Two Stanford University economists were awarded the 2020 Nobel Prize in economic sciences on Monday for their work in auction innovations that provide crossover applications for the allocation of scarce resources.
Paul R. Milgrom and Robert B. Wilson were recognized for improvements to auction theory that have already shown practical application in allocating public goods, including radio spectrum, fishing quotas and airport logistics, The Wall Street Journal reported.
“(Milgrom and Wilson) haven’t just profoundly changed the way we understand auctions — they have changed how things are auctioned. The two of them are some of the greatest theorists living in economics today,” Nobel laureate Alvin Roth told The New York Times.
The prize committee credited Wilson as “the first to create a framework” for auctions comprised of items, such as commodities, with a common value, as opposed to variable private value.
Meanwhile, Milgrom’s work focused on how to deal with a mix of common and private value, such as during the purchase of a home when buyers weigh both the personal value they attach to amenities a property possesses as well as the property’s market value.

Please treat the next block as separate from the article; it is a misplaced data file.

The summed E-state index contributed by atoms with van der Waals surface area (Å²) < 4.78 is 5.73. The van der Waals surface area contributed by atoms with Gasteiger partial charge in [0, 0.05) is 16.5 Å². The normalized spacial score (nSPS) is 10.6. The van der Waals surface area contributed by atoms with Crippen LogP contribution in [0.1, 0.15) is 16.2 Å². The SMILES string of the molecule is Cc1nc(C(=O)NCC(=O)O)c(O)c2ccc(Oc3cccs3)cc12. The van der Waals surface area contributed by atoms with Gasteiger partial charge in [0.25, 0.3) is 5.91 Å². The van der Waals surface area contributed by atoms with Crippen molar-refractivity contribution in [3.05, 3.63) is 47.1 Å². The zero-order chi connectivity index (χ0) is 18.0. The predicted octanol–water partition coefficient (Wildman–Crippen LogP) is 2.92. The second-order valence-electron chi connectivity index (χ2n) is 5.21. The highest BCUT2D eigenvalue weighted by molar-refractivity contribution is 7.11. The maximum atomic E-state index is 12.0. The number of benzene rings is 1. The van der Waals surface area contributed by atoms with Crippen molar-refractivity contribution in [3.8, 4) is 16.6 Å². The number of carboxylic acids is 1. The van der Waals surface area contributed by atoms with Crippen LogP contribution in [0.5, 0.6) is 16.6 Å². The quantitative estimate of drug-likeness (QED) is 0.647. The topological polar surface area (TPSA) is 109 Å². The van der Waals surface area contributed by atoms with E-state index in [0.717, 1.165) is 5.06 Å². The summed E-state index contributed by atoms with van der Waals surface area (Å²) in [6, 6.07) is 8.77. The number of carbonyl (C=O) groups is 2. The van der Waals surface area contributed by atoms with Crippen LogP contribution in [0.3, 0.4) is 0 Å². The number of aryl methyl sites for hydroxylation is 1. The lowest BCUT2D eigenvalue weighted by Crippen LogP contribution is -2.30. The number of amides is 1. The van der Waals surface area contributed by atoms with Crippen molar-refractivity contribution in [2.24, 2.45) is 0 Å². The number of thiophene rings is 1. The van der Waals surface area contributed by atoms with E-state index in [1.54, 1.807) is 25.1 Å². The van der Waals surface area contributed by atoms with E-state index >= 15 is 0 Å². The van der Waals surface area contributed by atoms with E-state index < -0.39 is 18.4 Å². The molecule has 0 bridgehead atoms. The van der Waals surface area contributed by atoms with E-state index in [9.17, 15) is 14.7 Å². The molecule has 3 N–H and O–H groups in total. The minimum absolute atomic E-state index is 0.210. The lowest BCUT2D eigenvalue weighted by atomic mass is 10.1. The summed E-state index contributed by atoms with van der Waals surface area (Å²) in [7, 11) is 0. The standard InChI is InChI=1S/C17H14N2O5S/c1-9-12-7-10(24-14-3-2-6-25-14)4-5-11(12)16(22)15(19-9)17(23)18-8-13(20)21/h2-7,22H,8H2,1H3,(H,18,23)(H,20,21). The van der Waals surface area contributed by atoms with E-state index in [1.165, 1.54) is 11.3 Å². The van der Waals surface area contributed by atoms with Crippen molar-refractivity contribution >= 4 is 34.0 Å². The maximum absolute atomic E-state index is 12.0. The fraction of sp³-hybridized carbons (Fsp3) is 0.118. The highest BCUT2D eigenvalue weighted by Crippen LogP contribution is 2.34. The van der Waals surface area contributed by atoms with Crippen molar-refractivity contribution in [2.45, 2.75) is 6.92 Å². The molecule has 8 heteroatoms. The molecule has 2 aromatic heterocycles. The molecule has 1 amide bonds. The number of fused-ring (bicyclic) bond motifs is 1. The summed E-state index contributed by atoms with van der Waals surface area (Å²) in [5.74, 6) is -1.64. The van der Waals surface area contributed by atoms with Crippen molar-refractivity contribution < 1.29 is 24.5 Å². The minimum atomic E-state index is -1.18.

Specifically, he determined that people underbid by less in “so-called English auctions, in which prices start low and are raised, than in Dutch auctions, where they start high and are reduced,” the Times reported.
Collaboratively, however, the pair were recognized for leveraging these new auction formats in applicable ways, including the format that governments now use to allocate radio frequencies to telecommunications operators. The prize-winning economists' approach allows for the simultaneous auctioning of various geographic areas of the radio spectrum across multiple bidders – starting with low prices and allowing repeated bids – boosting the profitability of the process.
Peter Fredriksson, chairman of the prize committee, championed the economists' contributions to the betterment of society, noting they “started out with fundamental theory and later used their results in practical applications, which have spread globally.”
The winners, themselves, cited during a Monday news conference at Stanford the myriad practical applications for auction theory, including Wilson’s work on diamond pricing and Milgrom’s take on respirator allocation bottlenecks in the United States, early in the novel coronavirus pandemic, the Times reported.
“We need well-thought-out systems, and part of what we do in market design is try to think about all of the aspects of systems — competition, distribution, solving hard, complex problems,” Milgrom said, noting poor market design contributed to the early ventilator bottleneck because states were forced to bid against each other for available equipment without ever expanding that product’s supply.
Monday’s announcement also gave the United States a clean sweep of the 2020 Nobel Prizes, with at least one U.S. citizen winning in each of the five categories, the Journal reported.
“There has been an enormous investment in research in the U.S., and that has paid off,” said Göran K. Hansson, secretary-general of the Royal Swedish Academy of Sciences, which awards the prize in economics.
Read about the other 2020 Nobel laureates below:
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